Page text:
Young Activist Dies in Prison
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Friday, October 07, 2022
Burma

Young Activist Dies in Prison


By Aung Lwin Oo Tuesday, October 17, 2006


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Student activist and political prisoner Thet Win Aung died o­n Monday from several untreated diseases while serving a 59-year term in Mandalay prison in central Burma, his family said.

“We were informed by officials from the police special branch yesterday evening,” Win Maung, father of the activist told The Irrawaddy o­n Tuesday. “We suffered from the arrest of his brother recently and now this terrible news makes us felt very heartbroken,” the father said, referring to the recent detention of the victim’s brother Pyone Cho, who was arrested in late September with four other activists from the 88 Generation Students group.

Friends and family arrived in Mandalay o­n Tuesday, and Thet Win Aung’s parents requested the release of his body for a family burial in Rangoon and the release of Pyone Cho so that he could attend. Officials refused both requests.

Thet Win Aung was arrested in October 1998 and sentenced to 52 years under the Emergency Provision Act 5 (j) and 17(1-2) of the Unlawful Associations Act. The sentence was later extended by 7 years. At the time, his sentence was the longest ever handed down to a political prisoner in Burma.

Prior to his transfer to Mandalay prison, Thet Win Aung served his sentence in Rangoon’s notorious Insein prison, as well as prisons in Khamti and Kalay in Sagaing division, where malaria and other diseases are rampant. He had suffered from several health problems, including heart disease, partial paralysis and malaria.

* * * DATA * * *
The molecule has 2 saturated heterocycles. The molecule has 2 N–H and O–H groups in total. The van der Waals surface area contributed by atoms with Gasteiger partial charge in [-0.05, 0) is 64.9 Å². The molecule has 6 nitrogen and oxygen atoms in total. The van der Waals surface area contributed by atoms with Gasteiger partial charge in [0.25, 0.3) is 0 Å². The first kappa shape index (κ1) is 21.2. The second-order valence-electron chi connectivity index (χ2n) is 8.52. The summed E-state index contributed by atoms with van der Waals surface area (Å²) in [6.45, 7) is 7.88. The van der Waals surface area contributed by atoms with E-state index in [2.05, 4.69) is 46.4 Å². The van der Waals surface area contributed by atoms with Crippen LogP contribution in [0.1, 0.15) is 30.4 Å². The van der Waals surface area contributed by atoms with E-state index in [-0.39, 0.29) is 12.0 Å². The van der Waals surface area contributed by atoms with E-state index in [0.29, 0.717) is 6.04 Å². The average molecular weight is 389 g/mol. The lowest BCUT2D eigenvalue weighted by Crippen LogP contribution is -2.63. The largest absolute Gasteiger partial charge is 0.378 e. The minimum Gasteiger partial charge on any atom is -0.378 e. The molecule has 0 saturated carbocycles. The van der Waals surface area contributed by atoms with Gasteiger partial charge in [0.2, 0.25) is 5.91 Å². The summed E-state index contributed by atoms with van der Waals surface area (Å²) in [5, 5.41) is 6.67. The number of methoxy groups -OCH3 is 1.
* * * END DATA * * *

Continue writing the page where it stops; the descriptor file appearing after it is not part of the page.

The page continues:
The father said official medical records show that Thet Win Aung died from heart failure and a swollen liver, but that his son was showing signs of improved health when they last met o­n September 27. “He might have suffered more after hearing the news of his brother’s arrest,” the father said. Thet Win Aung had not been receiving any medical treatment for any of his health problems.

The death of the 34-year-old activist stirred anger at home and abroad. “It is tragic that an innocent life has been lost, and it shows the current conditions among political prisoners in the country,” said Jimmy, a leading member of the 88 Generation Students group.

Currently, no independent body has access to monitor conditions of Burma’s prisons. The International Committee of the Red Cross has suspended regular visits to Burma’s prisons following the junta-backed Union Solidarity Development Association’s insistence o­n accompanying relief agency representatives.

The Thailand-based Assistance Association for Political Prisoners (Burma) called the incident “murderous.” “He wasn’t yet 30 when he received a nearly 60-year sentence, and with frequent back and forth transfers from o­ne prison to another, it appears that officials were attempting to murder him,” said Tate Naing, secretary of AAPP.

With the death of Thet Win Aung, the number of deaths in custody of the country’s political prisoners stands at 130 since 1988, according to the AAPP.

“We believe that physical and psychological torture inflicted upon his body by his captors shall be the main reason of his untimely death,” said Aung Din, a former political prisoner and policy director of the Washington-based US Campaign for Burma.

Issuing a statement from London o­n Monday, Amnesty International, which has been campaigning for the release of Thet Win Aung, said that it is “deeply concerned by the death in Mandalay prison today of the student leader and prisoner of conscience.”

The funeral service is to be held at Kyarnikan cemetery in Mandalay o­n Tuesday evening. Thet Win Aung is survived by his father Win Maung, mother Mya Mya Win and five brothers.

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